1
  1. If I were a bird, I could fly to you. We change am into were in the if clause as that won't happen, which a book tells.

Therefore, I learned that if the sentence in the if clause is something which never happens, I need to change the verb into past tense.

But I have a question.

Is it only when it never happens to change the verb into past tense?

Or can you change the verb into past tense when you are not sure if it will happen.

For example

  1. I don't know if this bus goes to the shopping mall. But if it went there, I might want to take it.

  2. I don't know if he gets over a cold. But if he got over, he could come join us.

I think they should be "if it goes-" and " if he gets over-", though.

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The OP is right - the sentences should be as follows:

If it goes there, I may want to take it.

If he gets over, he can come and join us.

The OP doesn't know whether or not the situation is true. It means that it's certainly not a nonfactual or impossible situation. On the contrary, it's a possible situation. So you use the conditional type 1 sentence, in which if-clause is usually in the present.

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In terms of probability, conditionals in English fall in three categories (some say four):

1- A thing that has 100% chance of happening (Probable/possible) The structure for this case is

if ...Simple Present.. , ...Will/may(modal in present form not tense) + Infinitive verb...

ex: If he goes to Newyork I will (may etc.) go with him.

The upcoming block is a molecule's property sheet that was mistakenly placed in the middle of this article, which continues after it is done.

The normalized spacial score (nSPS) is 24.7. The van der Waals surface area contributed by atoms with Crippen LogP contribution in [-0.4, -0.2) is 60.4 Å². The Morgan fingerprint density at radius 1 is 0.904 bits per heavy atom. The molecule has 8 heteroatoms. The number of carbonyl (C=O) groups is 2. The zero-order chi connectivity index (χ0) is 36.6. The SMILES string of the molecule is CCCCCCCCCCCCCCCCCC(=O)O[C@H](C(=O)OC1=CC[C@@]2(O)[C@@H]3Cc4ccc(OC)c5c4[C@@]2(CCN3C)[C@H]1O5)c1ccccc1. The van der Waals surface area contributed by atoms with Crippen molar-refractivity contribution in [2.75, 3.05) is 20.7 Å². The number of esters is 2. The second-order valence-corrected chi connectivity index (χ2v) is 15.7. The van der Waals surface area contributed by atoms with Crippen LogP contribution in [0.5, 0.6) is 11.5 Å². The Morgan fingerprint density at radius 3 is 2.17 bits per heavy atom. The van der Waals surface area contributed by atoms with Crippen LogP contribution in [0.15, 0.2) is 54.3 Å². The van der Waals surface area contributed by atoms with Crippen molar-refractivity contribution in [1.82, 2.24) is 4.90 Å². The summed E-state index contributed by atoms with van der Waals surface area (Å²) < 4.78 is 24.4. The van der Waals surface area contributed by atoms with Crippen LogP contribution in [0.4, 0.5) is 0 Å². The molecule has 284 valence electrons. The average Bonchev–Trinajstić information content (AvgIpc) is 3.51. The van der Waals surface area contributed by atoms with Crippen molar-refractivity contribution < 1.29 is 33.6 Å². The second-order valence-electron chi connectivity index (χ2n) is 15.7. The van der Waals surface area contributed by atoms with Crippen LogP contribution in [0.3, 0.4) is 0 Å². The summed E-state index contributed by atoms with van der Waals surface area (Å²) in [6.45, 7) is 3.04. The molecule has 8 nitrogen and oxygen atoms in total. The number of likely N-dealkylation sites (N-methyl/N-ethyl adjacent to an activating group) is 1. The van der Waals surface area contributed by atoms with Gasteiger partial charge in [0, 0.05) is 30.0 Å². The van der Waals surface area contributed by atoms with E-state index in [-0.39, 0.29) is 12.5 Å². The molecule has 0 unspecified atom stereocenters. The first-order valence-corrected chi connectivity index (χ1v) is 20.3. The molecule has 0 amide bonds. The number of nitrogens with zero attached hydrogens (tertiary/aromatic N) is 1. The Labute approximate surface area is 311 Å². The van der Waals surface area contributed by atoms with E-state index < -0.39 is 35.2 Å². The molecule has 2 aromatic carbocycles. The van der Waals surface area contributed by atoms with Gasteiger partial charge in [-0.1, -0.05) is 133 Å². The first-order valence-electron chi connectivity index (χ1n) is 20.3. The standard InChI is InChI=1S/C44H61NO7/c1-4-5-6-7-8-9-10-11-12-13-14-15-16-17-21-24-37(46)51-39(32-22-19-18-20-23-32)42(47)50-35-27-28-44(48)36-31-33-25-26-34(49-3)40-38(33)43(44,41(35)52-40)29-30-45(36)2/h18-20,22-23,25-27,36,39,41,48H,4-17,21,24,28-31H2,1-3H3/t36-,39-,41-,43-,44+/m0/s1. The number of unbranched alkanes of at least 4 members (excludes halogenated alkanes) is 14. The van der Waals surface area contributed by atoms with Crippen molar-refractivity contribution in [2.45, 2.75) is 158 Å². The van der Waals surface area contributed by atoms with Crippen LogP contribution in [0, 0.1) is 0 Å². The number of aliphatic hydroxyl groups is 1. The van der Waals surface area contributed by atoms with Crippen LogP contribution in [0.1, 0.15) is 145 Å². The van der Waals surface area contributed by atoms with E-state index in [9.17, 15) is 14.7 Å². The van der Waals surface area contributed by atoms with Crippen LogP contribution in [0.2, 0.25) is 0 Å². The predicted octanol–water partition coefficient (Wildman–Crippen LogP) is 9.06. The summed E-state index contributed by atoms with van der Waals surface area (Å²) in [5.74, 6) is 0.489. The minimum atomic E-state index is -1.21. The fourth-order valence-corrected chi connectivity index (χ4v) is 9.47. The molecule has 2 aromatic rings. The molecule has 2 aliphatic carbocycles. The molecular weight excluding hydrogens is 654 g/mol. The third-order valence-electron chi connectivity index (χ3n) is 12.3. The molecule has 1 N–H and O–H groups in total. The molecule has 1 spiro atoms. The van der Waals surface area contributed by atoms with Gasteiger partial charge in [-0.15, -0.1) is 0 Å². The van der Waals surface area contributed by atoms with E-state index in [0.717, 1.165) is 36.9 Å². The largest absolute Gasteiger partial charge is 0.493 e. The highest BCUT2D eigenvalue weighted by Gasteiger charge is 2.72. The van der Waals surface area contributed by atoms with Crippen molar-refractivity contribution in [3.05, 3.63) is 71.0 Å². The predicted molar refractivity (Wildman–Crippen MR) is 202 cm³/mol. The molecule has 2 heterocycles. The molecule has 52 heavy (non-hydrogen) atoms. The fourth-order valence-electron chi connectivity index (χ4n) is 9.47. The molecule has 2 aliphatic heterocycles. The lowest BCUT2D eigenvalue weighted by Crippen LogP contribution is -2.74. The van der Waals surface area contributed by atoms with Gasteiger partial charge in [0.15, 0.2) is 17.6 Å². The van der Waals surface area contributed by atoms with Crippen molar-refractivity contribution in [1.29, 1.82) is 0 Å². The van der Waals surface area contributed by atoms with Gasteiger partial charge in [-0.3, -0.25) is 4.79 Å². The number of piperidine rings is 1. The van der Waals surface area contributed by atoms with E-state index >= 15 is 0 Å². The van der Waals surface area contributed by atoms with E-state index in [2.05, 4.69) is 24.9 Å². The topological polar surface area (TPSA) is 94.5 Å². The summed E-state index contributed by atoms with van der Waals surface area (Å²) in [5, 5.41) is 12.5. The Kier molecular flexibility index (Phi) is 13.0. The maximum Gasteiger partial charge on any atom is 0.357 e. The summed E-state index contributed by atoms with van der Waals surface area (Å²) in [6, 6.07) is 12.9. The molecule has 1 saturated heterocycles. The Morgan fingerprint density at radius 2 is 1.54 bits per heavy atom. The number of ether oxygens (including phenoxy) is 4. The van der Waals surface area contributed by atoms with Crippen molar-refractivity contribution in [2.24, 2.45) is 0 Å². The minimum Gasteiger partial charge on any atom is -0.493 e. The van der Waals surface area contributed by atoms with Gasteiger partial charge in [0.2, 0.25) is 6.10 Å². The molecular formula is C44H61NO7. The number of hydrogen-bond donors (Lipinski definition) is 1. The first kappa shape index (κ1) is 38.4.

2- A thing that has 50% chance of happening (improbable)

If ...Simple Past..., ....would (might etc) + infinitive verb .....

ex: If I won a lottery , I would share it with my friends.

3- A thing that has 0% chance of happening (unreal/impossible)

If ...past perfect...., I would (might etc) present perfect ....

If I had won the lottery , I would have shared it with you.

Now to answer your question "Is it only when it never happens to change the verb into past tense?"

The answer is : Yes when a thing has no chance of happening you chose from the second or third cases depending on the degree.

I don't know if this bus goes to the shopping mall. But if it went there, I might want to take it The second case is perfect for the application if you know deep down that there's a chance this bus does not go. So the going maybe improbable but not impossible. Also we are not sure that it is 100% possible.

I don't know if he gets over a cold. But if he got over, he could come join us. The same thing goes for the cold. It's improbable but not impossible so if he recovered, he could come.

For information consult this page: http://grammar.ccc.commnet.edu/Grammar/conditional2.htm

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    The good thing is that you included a source in your answer. But I dont think your answer reflect the source. – user178049 Jan 21 '17 at 9:33
  • My answer is my answer. The reference is for further information. Thanks for the interaction. – M K Jan 21 '17 at 9:37
  • You're welcome. But I think zero conditional is a better option if it has 100% chance to happen. If you heat water until 100 °c, it boils. :) – user178049 Jan 21 '17 at 9:45
  • That's why i said (some say four). Zero conditional is an exception of the first case where the second part loses the modal. Even in the reference I attached they categorize in three only. The system I explained is not my opinion. – M K Jan 21 '17 at 9:46

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